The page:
The Netherlands will no longer require travelers from high-risk countries, a category that currently includes the United States, to quarantine upon arrival.
The country’s Ministry of Health, Welfare, and Sport made the announcement on Tuesday, explaining that because of rising vaccination rates in The Netherlands, vaccinated travelers will be able to enter the country without quarantine with a few requirements.
Aside from presenting proof of vaccination and a health declaration, starting on Sept. 22 vaccinated travelers can enter as long as they present a negative test result.
Those unable to present proof of vaccination are still unable to enter the country.
While face masks are still mandatory in a lot of travel spaces in the country, including airplanes, trains, buses, and taxis, social activities in The Netherlands are also returning back to normal. Dutch authorities are no longer requiring people to social distance in public and are now allowing bars, restaurants, and hotels to open at maximum capacity.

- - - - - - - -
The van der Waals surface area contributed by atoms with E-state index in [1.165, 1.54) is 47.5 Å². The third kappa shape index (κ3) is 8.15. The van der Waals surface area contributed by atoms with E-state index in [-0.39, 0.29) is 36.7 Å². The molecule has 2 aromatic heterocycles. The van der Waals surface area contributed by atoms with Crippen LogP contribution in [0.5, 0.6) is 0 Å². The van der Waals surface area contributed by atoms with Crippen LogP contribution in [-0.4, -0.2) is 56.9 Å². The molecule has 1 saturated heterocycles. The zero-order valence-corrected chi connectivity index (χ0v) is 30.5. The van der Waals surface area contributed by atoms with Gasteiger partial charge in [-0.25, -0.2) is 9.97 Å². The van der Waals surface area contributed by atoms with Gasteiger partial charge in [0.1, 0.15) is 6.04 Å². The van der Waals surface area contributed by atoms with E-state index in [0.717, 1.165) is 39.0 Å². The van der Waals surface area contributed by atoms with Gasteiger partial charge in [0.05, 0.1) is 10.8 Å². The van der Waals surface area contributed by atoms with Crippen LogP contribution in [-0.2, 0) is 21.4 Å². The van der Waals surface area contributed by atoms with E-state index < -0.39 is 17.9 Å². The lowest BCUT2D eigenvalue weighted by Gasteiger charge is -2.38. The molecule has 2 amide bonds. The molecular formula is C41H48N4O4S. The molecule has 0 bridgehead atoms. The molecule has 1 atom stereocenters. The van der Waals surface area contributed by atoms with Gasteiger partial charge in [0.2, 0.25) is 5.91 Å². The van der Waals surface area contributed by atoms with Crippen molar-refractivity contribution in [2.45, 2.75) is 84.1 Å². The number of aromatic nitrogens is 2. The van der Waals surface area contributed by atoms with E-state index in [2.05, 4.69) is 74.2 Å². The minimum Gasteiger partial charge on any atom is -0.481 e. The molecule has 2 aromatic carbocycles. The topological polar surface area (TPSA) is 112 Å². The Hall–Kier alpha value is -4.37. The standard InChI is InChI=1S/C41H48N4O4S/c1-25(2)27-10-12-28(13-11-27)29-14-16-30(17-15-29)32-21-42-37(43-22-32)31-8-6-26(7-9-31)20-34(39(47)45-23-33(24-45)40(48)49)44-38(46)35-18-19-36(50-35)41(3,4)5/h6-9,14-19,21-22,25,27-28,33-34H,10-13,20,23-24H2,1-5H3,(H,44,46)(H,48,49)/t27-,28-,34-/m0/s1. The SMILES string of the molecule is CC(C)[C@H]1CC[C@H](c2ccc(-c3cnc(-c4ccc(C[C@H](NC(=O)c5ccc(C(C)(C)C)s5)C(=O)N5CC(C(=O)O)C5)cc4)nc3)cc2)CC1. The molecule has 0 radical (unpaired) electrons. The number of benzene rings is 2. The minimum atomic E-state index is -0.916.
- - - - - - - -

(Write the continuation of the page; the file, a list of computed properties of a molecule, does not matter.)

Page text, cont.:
Thursday's announcement came just about two weeks before the Netherlands announced that all U.S. travelers going into the Netherlands would be forced to quarantine upon arrival, regardless of vaccination status, and those unvaccinated travelers will not be able to enter the country.
The Netherlands originally made that move because of a recommendation from the European Union, a recommendation that multiple trade associations, including U.S. Travel, spoke out against.